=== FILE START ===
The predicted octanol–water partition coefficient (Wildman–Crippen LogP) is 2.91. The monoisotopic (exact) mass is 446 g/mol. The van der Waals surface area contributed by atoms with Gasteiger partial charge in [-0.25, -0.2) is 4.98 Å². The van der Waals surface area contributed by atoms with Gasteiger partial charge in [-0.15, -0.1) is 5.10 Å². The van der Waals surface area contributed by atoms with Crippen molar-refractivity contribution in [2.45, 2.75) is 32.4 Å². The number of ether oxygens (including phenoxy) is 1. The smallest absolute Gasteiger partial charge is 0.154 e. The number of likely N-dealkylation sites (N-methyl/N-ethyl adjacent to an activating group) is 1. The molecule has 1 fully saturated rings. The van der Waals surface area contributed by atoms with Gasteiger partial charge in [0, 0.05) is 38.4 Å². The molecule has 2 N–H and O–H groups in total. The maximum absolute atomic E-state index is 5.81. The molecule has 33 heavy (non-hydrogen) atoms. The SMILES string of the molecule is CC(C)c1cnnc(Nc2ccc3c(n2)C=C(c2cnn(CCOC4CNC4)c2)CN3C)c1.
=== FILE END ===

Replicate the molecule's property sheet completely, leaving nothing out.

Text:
The predicted octanol–water partition coefficient (Wildman–Crippen LogP) is 2.91. The monoisotopic (exact) mass is 446 g/mol. The van der Waals surface area contributed by atoms with Gasteiger partial charge in [-0.25, -0.2) is 4.98 Å². The van der Waals surface area contributed by atoms with Gasteiger partial charge in [-0.15, -0.1) is 5.10 Å². The van der Waals surface area contributed by atoms with Crippen molar-refractivity contribution in [2.45, 2.75) is 32.4 Å². The number of ether oxygens (including phenoxy) is 1. The smallest absolute Gasteiger partial charge is 0.154 e. The number of likely N-dealkylation sites (N-methyl/N-ethyl adjacent to an activating group) is 1. The molecule has 1 fully saturated rings. The van der Waals surface area contributed by atoms with Gasteiger partial charge in [0, 0.05) is 38.4 Å². The molecule has 2 N–H and O–H groups in total. The maximum absolute atomic E-state index is 5.81. The molecule has 33 heavy (non-hydrogen) atoms. The SMILES string of the molecule is CC(C)c1cnnc(Nc2ccc3c(n2)C=C(c2cnn(CCOC4CNC4)c2)CN3C)c1.